Getting Plants Ready for Winter

 
  Hort Snacks - October 2017
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 Ensuring the survival of perennial plants can be challenging, at times. But considering a few key points may help to make a difference.

1. Dormancy is good
Plants that have the time to shut themselves down and essentially prepare themselves for winter, are more likely to survive the winter, especially if they can be prevented from an early emergence from that dormant state. A little stress (water, nutrients, etc.) in late summer, before things get drastically cold, may help some plants to make a move towards dormancy.

2. Trim off the old and dead
Dead wood (or leaves) serves no purpose to the healthy growth and survival of an active plant. Similarly, old leaves tends to be inefficient and ineffective and should probably be removed along with the dead stuff. For crops such as strawberry, giving a haircut at renovation can encourage the plant to replace the leaves in the spring, or will at least clear the way for it.

3. Hydration
Plants that have sufficient water inside their tissues will generally come through the winter better, particularly if they have sufficient time to package that water up in a safe way. So, generally, giving the plants a drink up until winter is a good rule of thumb, but it is a fine line between topping up their tanks and encouraging them to keep growing actively when they should be shutting down. On the safe side, give them a drink but don’t drag it out. Give them enough but not too much. Clear as mud?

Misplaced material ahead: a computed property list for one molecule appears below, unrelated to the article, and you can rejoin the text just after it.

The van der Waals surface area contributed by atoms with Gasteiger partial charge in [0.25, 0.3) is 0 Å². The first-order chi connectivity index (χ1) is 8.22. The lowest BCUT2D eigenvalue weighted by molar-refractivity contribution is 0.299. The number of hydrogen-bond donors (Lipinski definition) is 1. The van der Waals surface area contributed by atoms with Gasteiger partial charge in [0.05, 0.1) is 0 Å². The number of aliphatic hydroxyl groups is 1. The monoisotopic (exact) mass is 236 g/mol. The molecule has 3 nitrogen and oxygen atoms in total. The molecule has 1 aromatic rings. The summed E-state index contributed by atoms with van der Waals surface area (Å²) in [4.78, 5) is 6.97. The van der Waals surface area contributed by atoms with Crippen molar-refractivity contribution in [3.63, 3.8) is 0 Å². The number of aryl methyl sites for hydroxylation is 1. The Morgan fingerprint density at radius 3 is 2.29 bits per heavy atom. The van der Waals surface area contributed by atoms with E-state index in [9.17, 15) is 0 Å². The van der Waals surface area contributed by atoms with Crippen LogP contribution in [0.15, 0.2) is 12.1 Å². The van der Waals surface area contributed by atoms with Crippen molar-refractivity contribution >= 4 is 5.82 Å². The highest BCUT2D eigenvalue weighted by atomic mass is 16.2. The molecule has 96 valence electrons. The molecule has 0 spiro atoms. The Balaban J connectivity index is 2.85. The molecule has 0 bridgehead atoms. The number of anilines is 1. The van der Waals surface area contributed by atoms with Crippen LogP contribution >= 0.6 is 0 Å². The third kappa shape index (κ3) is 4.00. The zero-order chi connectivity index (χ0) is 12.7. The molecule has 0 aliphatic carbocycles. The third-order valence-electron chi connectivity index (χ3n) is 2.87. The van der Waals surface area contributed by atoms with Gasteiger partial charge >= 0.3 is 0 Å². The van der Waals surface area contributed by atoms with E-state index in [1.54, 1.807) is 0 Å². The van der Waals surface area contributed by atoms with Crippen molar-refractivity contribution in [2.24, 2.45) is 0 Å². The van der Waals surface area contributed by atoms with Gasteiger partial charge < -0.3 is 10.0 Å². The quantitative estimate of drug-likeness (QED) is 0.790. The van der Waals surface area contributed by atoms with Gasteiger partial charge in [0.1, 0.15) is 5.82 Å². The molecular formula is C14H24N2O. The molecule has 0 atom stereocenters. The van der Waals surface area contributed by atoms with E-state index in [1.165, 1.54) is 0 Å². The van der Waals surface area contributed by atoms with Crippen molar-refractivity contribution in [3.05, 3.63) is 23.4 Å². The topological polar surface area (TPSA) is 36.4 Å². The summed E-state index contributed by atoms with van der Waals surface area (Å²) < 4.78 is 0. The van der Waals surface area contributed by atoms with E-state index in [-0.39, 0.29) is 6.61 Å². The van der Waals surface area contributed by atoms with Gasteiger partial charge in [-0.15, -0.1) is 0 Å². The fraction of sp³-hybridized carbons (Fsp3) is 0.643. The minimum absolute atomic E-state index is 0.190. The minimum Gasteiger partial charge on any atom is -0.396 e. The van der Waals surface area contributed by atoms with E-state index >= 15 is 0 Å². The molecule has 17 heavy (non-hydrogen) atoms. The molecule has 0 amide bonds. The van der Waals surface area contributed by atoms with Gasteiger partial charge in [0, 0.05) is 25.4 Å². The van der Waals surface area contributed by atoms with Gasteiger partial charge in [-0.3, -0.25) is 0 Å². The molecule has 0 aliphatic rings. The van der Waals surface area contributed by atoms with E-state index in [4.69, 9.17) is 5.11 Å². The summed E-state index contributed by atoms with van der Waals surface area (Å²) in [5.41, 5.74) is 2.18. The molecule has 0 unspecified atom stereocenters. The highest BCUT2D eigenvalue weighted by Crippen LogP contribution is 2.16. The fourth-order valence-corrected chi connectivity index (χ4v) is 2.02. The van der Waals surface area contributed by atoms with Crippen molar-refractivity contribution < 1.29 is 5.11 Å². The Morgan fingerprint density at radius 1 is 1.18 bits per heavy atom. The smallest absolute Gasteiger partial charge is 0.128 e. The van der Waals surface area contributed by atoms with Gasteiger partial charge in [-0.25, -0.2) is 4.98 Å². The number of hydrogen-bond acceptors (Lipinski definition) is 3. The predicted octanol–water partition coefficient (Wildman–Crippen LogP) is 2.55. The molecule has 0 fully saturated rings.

4. Out of the wind
Some plants will be fine as long as they aren’t constantly being drained of moisture by drying winds in winter. A light cover, a wind break or some other barrier will be sufficient to give tough plants the edge that they need. Other plants will benefit from a more substantial cover. But as a general rule, keep the wind off plants as much as possible during the winter.

5. Winter coat
Some plants will weather anything that our winters throw at them, which is great. Other plants will benefit from a bit of assistance, such as encouraging a deeper layer of snow over them, putting on a cover or applying a nice, aerated layer of straw over the top of them. All of these serve the purpose of providing additional insulation to overwintering plants, as well as protecting them from fluctuations in temperature that can nudge them out of dormancy, to their peril.

 
 
 
 
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For more information about the content of this document, contact Robert Spencer.
This information published to the web on September 29, 2017.